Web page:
A MAN who said he was raped by former Commons deputy speaker Nigel Evans at the Ribble Valley MP's home told a jury he had not given a false account to ‘save his conscience’.
The MP's account of events was that the pair kissed downstairs and that the young man willingly went to bed with him and they had consensual sex.
Giving his third day of evidence yesterday, the complainant denied he and the MP had consensual sex and he had ‘regretted it ever since’.
He told the jury what he did regret was ‘my cowardice’ at allowing himself to get into the situation where he ended up in bed with Evans.
Peter Wright, QC, defending, put it to him that he had woken up in Evans's bed and felt regret at what had he had consented to.
The complainant said: "I regret my cowardice. I did feel angry, I did not feel responsible for Nigel's behaviour."
Mr Wright focused on how the rape complainant had relayed the events of the night to others.
The alleged victim said he had 'escaped' to the bathroom several times during the night to avoid the MP's advances in bed.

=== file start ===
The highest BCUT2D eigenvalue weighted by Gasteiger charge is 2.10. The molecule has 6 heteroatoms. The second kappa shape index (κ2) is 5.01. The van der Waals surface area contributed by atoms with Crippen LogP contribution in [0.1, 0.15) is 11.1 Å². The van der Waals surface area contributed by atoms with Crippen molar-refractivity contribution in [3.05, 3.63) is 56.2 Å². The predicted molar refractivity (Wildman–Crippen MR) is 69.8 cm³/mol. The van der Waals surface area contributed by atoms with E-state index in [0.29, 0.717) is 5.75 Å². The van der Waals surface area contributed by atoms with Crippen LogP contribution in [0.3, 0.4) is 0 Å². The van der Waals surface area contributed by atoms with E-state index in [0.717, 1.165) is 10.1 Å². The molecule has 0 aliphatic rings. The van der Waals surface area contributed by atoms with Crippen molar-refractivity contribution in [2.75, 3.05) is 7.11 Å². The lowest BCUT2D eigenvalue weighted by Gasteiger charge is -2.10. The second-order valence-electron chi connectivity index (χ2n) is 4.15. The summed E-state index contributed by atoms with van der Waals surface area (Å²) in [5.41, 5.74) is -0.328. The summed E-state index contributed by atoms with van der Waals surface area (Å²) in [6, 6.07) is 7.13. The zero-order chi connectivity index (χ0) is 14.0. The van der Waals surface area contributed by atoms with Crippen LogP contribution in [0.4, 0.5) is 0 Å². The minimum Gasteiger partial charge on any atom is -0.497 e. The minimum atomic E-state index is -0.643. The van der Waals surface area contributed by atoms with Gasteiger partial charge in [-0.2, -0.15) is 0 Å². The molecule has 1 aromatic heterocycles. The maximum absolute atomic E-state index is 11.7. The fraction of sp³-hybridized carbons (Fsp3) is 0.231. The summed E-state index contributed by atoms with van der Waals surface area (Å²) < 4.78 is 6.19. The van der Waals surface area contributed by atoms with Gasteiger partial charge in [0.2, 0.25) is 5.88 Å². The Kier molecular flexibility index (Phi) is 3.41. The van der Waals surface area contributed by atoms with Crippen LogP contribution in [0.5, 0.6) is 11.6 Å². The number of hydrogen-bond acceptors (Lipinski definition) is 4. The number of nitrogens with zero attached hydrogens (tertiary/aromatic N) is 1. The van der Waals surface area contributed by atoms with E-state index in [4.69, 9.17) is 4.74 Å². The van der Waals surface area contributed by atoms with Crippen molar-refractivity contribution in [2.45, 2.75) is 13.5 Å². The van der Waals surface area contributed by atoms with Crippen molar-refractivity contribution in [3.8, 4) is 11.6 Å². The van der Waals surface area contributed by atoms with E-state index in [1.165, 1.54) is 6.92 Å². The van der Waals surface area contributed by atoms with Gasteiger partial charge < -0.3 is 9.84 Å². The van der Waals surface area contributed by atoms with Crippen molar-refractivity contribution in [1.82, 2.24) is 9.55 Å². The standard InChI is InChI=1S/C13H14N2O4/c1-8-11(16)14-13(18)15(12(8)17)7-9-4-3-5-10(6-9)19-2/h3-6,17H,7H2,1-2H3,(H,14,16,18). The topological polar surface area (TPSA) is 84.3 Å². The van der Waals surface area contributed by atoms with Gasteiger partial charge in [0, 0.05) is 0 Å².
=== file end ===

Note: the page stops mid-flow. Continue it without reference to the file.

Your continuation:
He texted a friend, another of the complainants in the case, to say "Help me".
In one of the messages he mentioned that he had been 'dragged' into the bedroom.
The complainant told the jury that had not actually happened.
He said: "I was saving face. I was a bit dramatic in the texts, as people can be."
Mr Wright said: "For dramatic effect?"
The complainant replied: "Yes. I don't see why it's important."
The barrister continued: "Dramatic effect tends to be a tool of persuasion, doesn't it, to make more convincing what is being asserted, for greater impact with the audience?"
The complainant said: "Like I said, I was saving face."
Just over a month after the dinner party, the complainant spoke on the phone to a police officer based at the Palace of Westminster.
Mr Wright went through the statement made by the female officer of the account he had given her.
One section read: "The suspect followed him upstairs, pushing him into the room, saying 'Stay here'."
Mr Wright said: "Did you tell the officer that he pushed you into the room?"
The complainant replied: "I honestly don't know."
The barrister said: "Or is this for dramatic effect?"
The complainant said: "I can't remember."
Mr Wright said: "Did you tell the officer he said 'Stay here'?"
The complainant said: "I can't remember... I have not got a perfect memory.
Mr Wright said: "The officer went on to say 'He was pushed on to the bed and promised the offer of a job after he left university'."
The complainant said: "No, I did not say that."
Evans denies one rape, two indecent assaults and six sexual assaults.
The trial continues on Monday.